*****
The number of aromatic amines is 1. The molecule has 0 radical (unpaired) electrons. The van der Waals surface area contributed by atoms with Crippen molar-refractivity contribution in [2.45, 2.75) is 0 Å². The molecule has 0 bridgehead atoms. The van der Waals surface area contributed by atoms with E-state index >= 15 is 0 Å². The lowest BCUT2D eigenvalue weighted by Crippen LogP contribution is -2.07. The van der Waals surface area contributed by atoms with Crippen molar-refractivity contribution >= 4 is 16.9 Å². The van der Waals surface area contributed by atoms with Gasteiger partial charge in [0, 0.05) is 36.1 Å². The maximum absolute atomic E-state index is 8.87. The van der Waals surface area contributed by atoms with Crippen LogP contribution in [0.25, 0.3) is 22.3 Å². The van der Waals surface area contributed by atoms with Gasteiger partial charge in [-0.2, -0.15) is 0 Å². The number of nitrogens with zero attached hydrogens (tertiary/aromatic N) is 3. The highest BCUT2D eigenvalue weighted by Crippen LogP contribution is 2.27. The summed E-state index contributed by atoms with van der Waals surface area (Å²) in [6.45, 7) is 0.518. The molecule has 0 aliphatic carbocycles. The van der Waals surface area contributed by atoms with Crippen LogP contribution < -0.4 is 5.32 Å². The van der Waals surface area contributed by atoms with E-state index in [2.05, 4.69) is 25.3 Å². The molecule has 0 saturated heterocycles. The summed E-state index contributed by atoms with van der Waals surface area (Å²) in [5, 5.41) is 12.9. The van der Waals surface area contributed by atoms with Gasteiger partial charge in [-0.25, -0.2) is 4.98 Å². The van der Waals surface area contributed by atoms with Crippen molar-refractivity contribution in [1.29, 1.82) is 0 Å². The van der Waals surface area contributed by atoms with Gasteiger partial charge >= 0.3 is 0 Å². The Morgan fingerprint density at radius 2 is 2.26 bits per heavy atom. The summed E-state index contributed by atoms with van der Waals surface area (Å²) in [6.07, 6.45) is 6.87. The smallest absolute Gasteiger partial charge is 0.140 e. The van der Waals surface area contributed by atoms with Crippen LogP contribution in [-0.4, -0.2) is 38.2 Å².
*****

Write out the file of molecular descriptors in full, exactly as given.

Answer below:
The number of aromatic amines is 1. The molecule has 0 radical (unpaired) electrons. The van der Waals surface area contributed by atoms with Crippen molar-refractivity contribution in [2.45, 2.75) is 0 Å². The molecule has 0 bridgehead atoms. The van der Waals surface area contributed by atoms with E-state index >= 15 is 0 Å². The lowest BCUT2D eigenvalue weighted by Crippen LogP contribution is -2.07. The van der Waals surface area contributed by atoms with Crippen molar-refractivity contribution >= 4 is 16.9 Å². The van der Waals surface area contributed by atoms with Gasteiger partial charge in [0, 0.05) is 36.1 Å². The maximum absolute atomic E-state index is 8.87. The van der Waals surface area contributed by atoms with Crippen LogP contribution in [0.25, 0.3) is 22.3 Å². The van der Waals surface area contributed by atoms with Gasteiger partial charge in [-0.2, -0.15) is 0 Å². The number of nitrogens with zero attached hydrogens (tertiary/aromatic N) is 3. The highest BCUT2D eigenvalue weighted by Crippen LogP contribution is 2.27. The summed E-state index contributed by atoms with van der Waals surface area (Å²) in [6.45, 7) is 0.518. The molecule has 0 aliphatic carbocycles. The van der Waals surface area contributed by atoms with Crippen LogP contribution < -0.4 is 5.32 Å². The van der Waals surface area contributed by atoms with E-state index in [2.05, 4.69) is 25.3 Å². The molecule has 0 saturated heterocycles. The summed E-state index contributed by atoms with van der Waals surface area (Å²) in [5, 5.41) is 12.9. The van der Waals surface area contributed by atoms with Gasteiger partial charge in [-0.25, -0.2) is 4.98 Å². The van der Waals surface area contributed by atoms with Crippen molar-refractivity contribution in [1.29, 1.82) is 0 Å². The van der Waals surface area contributed by atoms with Gasteiger partial charge >= 0.3 is 0 Å². The Morgan fingerprint density at radius 2 is 2.26 bits per heavy atom. The summed E-state index contributed by atoms with van der Waals surface area (Å²) in [6.07, 6.45) is 6.87. The smallest absolute Gasteiger partial charge is 0.140 e. The van der Waals surface area contributed by atoms with Crippen LogP contribution in [-0.4, -0.2) is 38.2 Å².